Friends of Gary Vaillancourt have been paying tribute to the life and legacy of one of the founders of Yellowknife Bay’s houseboat community.
Gary’s sudden passing on January 31, from a stroke, shocked and saddened the community on the bay, who came together in honouring their “fiercely independent, kind, headstrong, innovative, opinionated, warm-hearted” friend.
Gary came north to fly helicopters in 1977. “I wasn’t planning on staying a long time, nobody ever does,” he said while being interviewed for a Canada 150 project.
“I’ve seen the North, I flew all over it. It’s a wonderful place, it’s pure, it’s clean. It’s changing rapidly.”
A visit to a houseboat solstice party was how Matthew Grogono recalled first meeting Gary, who was busy installing an anchoring system for his new raft.
“He was just sitting there under the midnight sun, pondering his next engineering project,” Grogono remembered.
Apart from being a dear friend and associate for the past 35 years, Grogono said Gary was also a renaissance man with a “vast, broad set of skills” – including a memorable job scuba diving to the bottom of Great Slave Lake and following Yellowknife’s water intake line to the Yellowknife River.
An announcement of Gary’s celebration of life, which was held on Saturday, described his many endeavours: pilot, underwater diver, mechanic, craftsman, and then “amateur lawyer, Gurdjieff lover … friend, adviser, and jam party host.”
Gary valued energy as an off-grid dweller, friend Chris Pyke said, and he was conservation-minded. “Often I would knock on his door to visit and Gary would be sitting by candlelight or he’d have the wood fire going,” Pyke said. Grogono said Gary most recently spent time looking into hydrogen research and storage.
An early houseboat dweller and builder, Gary had a vision for the houseboat community he shared with Grogono: that of a semi-autonomous community “providing a low-cost, comfortable, sustainable … home.”
It was a vision he achieved, at least if you look around “Vaillancourt harbour,” as Grogono calls it. Barges, a ship, a raft, and a houseboat named the Peach Palace are all frozen-in at this time of year.
‘Baron of the Bay’
Many houseboaters were introduced to the floating lifestyle with Gary’s advice, and some rented the homes he built. He was the heartbeat around the bay, said Becky Davis, helping to shovel an ice rink and help with advice or maintenance.
“You’d see him come out, trudging out in this big one-piece suit he’s probably worn since 1976,” Davis remembered.
“He was the sounding-board for the houseboat community when common sense or good engineering was needed,” Grogono added.
Gary wanted Yellowknife’s houseboat community to remain as it began, free of what he considered government intervention. In 2010, as the City of Yellowknife was pondering the establishment of a harbour authority, he told Houseboat Magazine officials should just “leave it alone.”
“We don’t want that kind of regulation,” said Gary of what he called a “free zone.”
“This is the last example of an independent home.”
Fellow houseboater and first-term MLA for Yellowknife North, Rylund Johnson, honoured Gary in a speech at the legislature on Friday. Gary’s daughter, Molly MacKinnon, and her mother looked on.
“I think Gary would scoff at the idea of me giving him an address in the Legislative Assembly,” Johnson said. “Unfortunately, our last interaction was him yelling at me about where to park my canoe, but Gary deserves this address.”
Johnson said without Gary, the “baron of the bay,” the city would not have its colourful houseboat community.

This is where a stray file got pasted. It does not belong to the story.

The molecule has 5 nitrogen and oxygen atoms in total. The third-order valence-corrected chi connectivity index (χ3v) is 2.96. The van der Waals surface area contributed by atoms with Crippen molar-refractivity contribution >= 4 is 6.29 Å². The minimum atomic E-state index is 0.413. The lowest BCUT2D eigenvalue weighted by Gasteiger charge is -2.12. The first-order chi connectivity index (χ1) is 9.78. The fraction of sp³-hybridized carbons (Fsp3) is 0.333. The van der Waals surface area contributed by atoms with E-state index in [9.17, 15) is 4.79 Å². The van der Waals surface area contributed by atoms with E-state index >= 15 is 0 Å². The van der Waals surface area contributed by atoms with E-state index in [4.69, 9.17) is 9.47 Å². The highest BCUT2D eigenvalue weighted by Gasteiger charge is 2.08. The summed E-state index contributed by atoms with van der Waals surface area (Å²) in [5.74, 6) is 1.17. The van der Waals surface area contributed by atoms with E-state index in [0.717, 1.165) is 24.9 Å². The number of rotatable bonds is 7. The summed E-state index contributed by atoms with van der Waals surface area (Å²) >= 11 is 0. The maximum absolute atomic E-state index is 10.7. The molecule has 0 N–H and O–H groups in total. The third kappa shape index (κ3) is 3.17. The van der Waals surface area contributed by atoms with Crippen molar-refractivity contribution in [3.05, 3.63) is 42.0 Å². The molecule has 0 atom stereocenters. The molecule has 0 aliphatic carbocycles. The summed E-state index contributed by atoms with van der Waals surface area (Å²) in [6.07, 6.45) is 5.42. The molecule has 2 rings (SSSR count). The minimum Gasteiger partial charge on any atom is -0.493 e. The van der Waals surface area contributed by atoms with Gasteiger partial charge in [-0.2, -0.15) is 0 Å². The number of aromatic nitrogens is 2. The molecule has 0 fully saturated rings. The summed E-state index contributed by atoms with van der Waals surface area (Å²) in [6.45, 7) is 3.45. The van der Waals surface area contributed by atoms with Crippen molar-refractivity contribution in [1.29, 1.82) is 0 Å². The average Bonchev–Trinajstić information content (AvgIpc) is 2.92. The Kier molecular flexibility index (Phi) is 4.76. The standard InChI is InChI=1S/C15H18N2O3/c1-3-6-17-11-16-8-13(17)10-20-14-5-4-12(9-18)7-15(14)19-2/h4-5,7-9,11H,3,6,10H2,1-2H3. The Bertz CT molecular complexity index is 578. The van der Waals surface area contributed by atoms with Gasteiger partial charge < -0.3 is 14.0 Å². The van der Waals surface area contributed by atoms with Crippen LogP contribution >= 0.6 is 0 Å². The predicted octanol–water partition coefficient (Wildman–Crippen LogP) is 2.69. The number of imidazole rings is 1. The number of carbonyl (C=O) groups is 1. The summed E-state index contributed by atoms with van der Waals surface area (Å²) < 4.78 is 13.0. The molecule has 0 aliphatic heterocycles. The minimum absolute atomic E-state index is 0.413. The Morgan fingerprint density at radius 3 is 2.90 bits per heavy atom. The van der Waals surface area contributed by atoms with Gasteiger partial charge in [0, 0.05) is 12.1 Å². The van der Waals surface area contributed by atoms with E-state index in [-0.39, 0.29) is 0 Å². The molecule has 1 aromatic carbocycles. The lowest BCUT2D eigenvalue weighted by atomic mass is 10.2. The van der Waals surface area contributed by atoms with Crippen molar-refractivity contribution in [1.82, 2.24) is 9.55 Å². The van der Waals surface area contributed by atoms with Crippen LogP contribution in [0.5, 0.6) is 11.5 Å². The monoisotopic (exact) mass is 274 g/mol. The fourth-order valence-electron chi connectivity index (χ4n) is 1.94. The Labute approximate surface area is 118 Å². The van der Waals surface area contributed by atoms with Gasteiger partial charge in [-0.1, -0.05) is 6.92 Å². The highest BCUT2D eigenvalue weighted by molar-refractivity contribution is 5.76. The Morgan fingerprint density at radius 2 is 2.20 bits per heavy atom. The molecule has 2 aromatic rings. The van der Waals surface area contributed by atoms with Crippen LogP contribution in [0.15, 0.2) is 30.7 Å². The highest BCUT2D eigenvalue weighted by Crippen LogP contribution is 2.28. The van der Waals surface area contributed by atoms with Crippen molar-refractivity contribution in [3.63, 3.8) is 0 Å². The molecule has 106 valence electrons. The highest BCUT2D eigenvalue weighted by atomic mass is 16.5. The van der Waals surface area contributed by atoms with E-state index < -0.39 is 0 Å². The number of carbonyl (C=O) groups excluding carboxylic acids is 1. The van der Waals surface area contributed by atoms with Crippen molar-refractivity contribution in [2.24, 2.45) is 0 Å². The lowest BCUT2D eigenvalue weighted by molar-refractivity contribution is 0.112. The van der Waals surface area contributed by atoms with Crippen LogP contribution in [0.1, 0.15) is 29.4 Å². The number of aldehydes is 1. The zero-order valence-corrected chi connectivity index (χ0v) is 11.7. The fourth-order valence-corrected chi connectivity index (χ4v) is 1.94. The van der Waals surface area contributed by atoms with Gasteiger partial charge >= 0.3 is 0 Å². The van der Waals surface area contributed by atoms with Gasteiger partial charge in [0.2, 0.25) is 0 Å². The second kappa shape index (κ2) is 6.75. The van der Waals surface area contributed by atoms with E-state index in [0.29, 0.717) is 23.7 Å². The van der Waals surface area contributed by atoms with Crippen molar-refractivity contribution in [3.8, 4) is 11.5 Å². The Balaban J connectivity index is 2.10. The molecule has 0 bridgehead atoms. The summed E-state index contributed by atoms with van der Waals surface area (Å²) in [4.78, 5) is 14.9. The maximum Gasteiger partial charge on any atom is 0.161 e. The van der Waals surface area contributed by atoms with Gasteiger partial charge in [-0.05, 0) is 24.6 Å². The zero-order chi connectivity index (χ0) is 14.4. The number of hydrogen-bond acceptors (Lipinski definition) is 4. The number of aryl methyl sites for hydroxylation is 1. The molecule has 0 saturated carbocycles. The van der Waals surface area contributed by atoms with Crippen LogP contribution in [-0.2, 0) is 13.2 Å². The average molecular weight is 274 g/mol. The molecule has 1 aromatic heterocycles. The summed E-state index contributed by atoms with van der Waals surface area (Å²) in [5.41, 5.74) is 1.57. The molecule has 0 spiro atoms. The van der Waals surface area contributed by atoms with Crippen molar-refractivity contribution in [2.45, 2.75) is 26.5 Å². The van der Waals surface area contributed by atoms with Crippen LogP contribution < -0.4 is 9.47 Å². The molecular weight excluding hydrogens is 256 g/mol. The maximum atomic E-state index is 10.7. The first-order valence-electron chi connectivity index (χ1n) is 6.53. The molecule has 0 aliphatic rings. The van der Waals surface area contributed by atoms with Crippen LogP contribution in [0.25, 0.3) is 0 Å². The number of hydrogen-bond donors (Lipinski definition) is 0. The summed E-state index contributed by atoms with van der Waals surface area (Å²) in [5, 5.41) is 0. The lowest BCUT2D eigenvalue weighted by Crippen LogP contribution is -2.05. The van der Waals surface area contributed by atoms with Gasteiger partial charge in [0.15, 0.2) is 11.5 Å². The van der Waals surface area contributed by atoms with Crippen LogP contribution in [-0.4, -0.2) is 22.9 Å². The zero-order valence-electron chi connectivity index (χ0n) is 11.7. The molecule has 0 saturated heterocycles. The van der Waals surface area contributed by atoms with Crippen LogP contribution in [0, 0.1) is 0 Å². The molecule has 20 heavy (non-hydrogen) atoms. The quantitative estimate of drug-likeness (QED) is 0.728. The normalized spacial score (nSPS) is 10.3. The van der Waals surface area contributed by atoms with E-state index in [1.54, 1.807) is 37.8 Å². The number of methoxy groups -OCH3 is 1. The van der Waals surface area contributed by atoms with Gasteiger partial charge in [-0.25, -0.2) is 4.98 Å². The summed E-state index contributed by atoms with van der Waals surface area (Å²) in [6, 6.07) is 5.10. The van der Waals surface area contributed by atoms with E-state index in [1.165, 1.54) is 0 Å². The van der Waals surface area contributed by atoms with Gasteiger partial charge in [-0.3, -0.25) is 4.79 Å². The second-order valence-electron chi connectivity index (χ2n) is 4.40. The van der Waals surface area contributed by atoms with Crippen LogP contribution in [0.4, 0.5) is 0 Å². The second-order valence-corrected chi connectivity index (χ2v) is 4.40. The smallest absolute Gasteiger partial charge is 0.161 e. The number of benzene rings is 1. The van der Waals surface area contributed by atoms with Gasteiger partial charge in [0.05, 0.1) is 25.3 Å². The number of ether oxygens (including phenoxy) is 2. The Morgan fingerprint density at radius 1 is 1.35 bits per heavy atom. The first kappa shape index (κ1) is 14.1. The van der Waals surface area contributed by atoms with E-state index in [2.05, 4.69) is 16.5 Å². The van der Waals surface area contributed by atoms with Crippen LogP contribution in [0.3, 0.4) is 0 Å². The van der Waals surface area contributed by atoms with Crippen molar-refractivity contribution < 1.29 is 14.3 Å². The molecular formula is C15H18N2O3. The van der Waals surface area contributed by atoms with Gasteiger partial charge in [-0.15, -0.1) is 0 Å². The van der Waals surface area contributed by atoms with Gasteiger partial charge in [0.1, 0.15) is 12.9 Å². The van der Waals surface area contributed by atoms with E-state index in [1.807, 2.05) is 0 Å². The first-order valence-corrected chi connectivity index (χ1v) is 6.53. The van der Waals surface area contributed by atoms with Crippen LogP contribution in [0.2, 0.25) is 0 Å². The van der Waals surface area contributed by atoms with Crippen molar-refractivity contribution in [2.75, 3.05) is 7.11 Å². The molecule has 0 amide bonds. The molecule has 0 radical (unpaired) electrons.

“In the early 80s, Gary and friends – such as John Alexander, Chris Holloway, Scott Mitchell – built the first permanent houseboats,” Johnson said. “The barges were built out of 50-foot trees, telephone poles, and discarded aviation bales. This was not the last houseboat he would build, rather the start of a floating empire.”
Gary took the mythology of Yellowknife Bay’s houseboaters to TV as a participant in reality series Ice Lake Rebels. The show, cancelled after two seasons with mixed reviews from locals, brought the bay to viewers around the world.
Davis said she met Gary soon after moving to Yellowknife in 2007. Being from Newfoundland and feeling homesick, Davis went with fellow musician Pyke to the Mackenzie Lounge’s open-mic night. The two and Gary met that night and subsequently came together to form the Dawgwoods.
Each member of the Dawgwoods had their own moniker. Gary was “Pappy Dawgwood,” the eldest in the band. Pyke said Pappy was “a pretty wise guy” and a father figure.
“Our sound was kind-of all over the place,” Davis remembers. “He reined us in [and] he was always giving us tips and tricks to make ourselves sound better.”
Though he mastered many musical instruments and also sang, Pappy usually stuck to the bass or fiddle.
“You could just show up and wake him up from a nap and he was ready to go,” Davis recalled. To her, Gary seemed invincible.
“He was like the hawk of the bay,” she said. “He had these big mitts, these huge hands, and I don’t even know how he played bass because his fingers were so thick and big and strong.
“And then when he was playing, he had this infectious smile that would just light up the whole room.”
Pyke remembers his friend as an “incredibly welcoming and loving” person. “I don’t think I hugged anybody else harder than when we met,” he said, remembering Gary as a philosopher who enjoyed the “bigger questions of life” and voiced opinions “openly and fearlessly.”
In announcing his celebration of life, friends said Gary’s “greatest love” was his daughter Molly and the joy of music with his friends.
“I think any time we play music – for a long time, maybe forever – he’s going to be sitting in the room with us, and it’s always going to be a jam for Gary,” Davis said.
Grogono said: “It’s hard to do him justice. He was a remarkable guy. I love him dearly and will miss him a lot.”